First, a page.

John Pescatore – SANS Director of Emerging Security Trends
This week’s Drilldown focuses on one item (included below) from NewsBites Issue 56, which addressed the highly publicized hack of 45 prominent Twitter accounts. Additional information has come out this week and can be found in the latest NewsBites.
Attackers apparently targeted Twitter IT administrators and were able to obtain their credentials, possibly even compromising Twitter’s claimed use of two-factor authentication for administrators. With that access, the attackers compromised highly visible Twitter accounts and launched bitcoin scams.
There are several factors that make this attack worth focusing on and using to communicate risks to upper management:
- How would your company deal with your CEO’s personal Twitter account or the corporate Twitter (or Instagram, etc.) account being compromised via a similar breach? What if the compromise was on your end?
- How well protected from targeted phishing attacks are your system administrators? How quickly would you notice a compromised admin account? How long would it take to stop the immediate bleeding? How able are you to assess how much damaged was done?
There are larger scale concerns for election systems as we get closer to November, but the focus here is on company and agency impact.
Both of those topics would be ideal for tabletop exercises with your senior management team and/or Board. Preventing phishing attacks and enforcing privilege management and tighter monitoring/stronger authentication often require overcoming objections of, “It can’t be done; it will break everything.” But these days, that is like saying, “We can’t require people to use plastic cards to get money out of the ATM--it will break everything.”
But many companies and agencies have invested in strong processes for blocking or quarantining phishing emails, quickly detecting unusual activity from privileged accounts, and implementing privilege management and application controls.
Focused tabletop exercises can be powerful ways of communicating the level of risk and getting the backing to make the needed changes.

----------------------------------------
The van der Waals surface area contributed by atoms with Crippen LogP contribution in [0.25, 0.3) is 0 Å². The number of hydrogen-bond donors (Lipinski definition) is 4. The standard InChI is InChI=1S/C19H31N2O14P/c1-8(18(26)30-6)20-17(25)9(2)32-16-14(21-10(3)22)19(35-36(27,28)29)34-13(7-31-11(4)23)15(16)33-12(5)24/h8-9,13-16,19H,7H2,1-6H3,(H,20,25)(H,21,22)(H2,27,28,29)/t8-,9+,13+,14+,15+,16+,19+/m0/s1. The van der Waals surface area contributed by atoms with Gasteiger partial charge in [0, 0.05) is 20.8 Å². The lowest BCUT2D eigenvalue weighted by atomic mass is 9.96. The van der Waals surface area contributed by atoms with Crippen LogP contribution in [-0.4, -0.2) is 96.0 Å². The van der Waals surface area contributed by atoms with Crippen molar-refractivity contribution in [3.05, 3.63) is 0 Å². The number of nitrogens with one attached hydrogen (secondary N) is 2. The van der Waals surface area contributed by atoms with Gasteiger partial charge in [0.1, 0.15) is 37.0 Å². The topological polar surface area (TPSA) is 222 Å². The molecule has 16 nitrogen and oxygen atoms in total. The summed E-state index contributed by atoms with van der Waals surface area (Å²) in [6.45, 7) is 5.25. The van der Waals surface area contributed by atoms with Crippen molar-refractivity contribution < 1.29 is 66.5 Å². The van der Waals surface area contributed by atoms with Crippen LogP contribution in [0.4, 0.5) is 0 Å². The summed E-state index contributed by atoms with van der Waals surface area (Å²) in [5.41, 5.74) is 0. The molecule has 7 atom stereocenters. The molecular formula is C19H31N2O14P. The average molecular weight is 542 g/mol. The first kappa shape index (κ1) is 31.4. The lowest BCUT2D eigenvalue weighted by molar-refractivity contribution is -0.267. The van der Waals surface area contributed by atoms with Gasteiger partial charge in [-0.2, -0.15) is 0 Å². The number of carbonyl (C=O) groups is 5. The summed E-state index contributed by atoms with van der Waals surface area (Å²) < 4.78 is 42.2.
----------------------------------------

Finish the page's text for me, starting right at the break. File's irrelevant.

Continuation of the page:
Hackers Hijacked High-Profile Twitter Accounts and Used Them in Bitcoin Scam
(July 15 and 16, 2020)
Hackers took over dozens of high-profile Twitter accounts and used them to tweet that if people sent them bitcoin, they would send back twice as much. These hackers received $120,000 worth of the cryptocurrency before the scam was detected and shut down. Twitter says it believes that the hackers targeted Twitter employees in a "coordinated social engineering attack" to take control of the accounts.
[Neely] The hijacked accounts had "verified" status, which indicates that the account takeover came from the use of Twitter administrator accounts. Multifactor authentication for administrator accounts cannot be optional. Further, limiting where admins can login from should be considered.
[Pescatore] Overall, Twitter has kept its infrastructure pretty secure over the years, but this event would be a good hook for raising the "What security actions are needed if our company will continue to rely on social media in general, and Twitter in particular, as a reliable place for business communications functions?" issue to CXOs and Boards. The flood of disinformation on Twitter, Facebook and others is so high that the risk vs. business value needs to be consciously examined.
[Murray] After an earlier incident like this one, Twitter made a strong authentication option available to its users. These users are the ones for which use of strong authentication is strongly indicated.
[Honan] This is a great example of why it is so important to build restrictions and fail-safes into your systems for high privilege accounts. The CIS Controls for effective cyber defense--and in particular enhanced authentication, verification and alerting on unusual behaviors--are just some of the controls that should be considered to protect these accounts from themselves.
Read more in:
Reuters: Focus falls on bitcoin trail in race to identify Twitter hackers
Wired: A Twitter Hacking Spree Hits Elon Musk, Obama, Apple, and More
ZDNet: Twitter confirms internal tools used in bitcoin-promoting attack
Ars Technica: Twitter lost control of its internal systems to Bitcoin-scamming hackers